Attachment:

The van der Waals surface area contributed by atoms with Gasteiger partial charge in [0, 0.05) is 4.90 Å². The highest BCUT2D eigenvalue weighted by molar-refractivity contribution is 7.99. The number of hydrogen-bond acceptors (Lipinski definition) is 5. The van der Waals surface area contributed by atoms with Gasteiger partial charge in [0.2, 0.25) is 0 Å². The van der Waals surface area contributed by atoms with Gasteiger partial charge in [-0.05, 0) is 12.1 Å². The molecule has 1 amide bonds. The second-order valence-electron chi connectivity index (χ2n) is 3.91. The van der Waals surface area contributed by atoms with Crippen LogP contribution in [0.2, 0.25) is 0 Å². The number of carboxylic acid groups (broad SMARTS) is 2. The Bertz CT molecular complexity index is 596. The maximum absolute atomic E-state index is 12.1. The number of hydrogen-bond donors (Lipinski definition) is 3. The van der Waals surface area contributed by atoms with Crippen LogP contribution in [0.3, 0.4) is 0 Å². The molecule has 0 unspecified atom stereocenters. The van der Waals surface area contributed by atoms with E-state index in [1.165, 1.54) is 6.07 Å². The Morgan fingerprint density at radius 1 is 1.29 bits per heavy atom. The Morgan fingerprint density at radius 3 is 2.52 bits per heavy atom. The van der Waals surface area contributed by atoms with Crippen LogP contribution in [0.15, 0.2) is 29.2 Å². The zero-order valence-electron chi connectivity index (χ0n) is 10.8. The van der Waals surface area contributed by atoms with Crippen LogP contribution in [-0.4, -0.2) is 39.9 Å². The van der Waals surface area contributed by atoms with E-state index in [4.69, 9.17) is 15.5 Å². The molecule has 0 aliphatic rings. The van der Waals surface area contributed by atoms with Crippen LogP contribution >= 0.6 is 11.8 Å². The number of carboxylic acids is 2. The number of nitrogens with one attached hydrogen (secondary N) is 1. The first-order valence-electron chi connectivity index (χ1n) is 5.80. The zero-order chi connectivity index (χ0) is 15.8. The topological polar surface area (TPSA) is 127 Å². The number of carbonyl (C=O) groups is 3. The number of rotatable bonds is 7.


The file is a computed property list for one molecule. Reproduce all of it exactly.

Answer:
The van der Waals surface area contributed by atoms with Gasteiger partial charge in [0, 0.05) is 4.90 Å². The highest BCUT2D eigenvalue weighted by molar-refractivity contribution is 7.99. The number of hydrogen-bond acceptors (Lipinski definition) is 5. The van der Waals surface area contributed by atoms with Gasteiger partial charge in [0.2, 0.25) is 0 Å². The van der Waals surface area contributed by atoms with Gasteiger partial charge in [-0.05, 0) is 12.1 Å². The molecule has 1 amide bonds. The second-order valence-electron chi connectivity index (χ2n) is 3.91. The van der Waals surface area contributed by atoms with Crippen LogP contribution in [0.2, 0.25) is 0 Å². The number of carboxylic acid groups (broad SMARTS) is 2. The Bertz CT molecular complexity index is 596. The maximum absolute atomic E-state index is 12.1. The number of hydrogen-bond donors (Lipinski definition) is 3. The van der Waals surface area contributed by atoms with Crippen LogP contribution in [0.3, 0.4) is 0 Å². The molecule has 0 unspecified atom stereocenters. The van der Waals surface area contributed by atoms with E-state index in [1.165, 1.54) is 6.07 Å². The Morgan fingerprint density at radius 1 is 1.29 bits per heavy atom. The Morgan fingerprint density at radius 3 is 2.52 bits per heavy atom. The van der Waals surface area contributed by atoms with Crippen LogP contribution in [0.15, 0.2) is 29.2 Å². The zero-order valence-electron chi connectivity index (χ0n) is 10.8. The van der Waals surface area contributed by atoms with Crippen LogP contribution in [-0.4, -0.2) is 39.9 Å². The van der Waals surface area contributed by atoms with E-state index in [4.69, 9.17) is 15.5 Å². The molecule has 0 aliphatic rings. The van der Waals surface area contributed by atoms with Crippen LogP contribution >= 0.6 is 11.8 Å². The number of carboxylic acids is 2. The number of nitrogens with one attached hydrogen (secondary N) is 1. The first-order valence-electron chi connectivity index (χ1n) is 5.80. The zero-order chi connectivity index (χ0) is 15.8. The topological polar surface area (TPSA) is 127 Å². The number of carbonyl (C=O) groups is 3. The number of rotatable bonds is 7.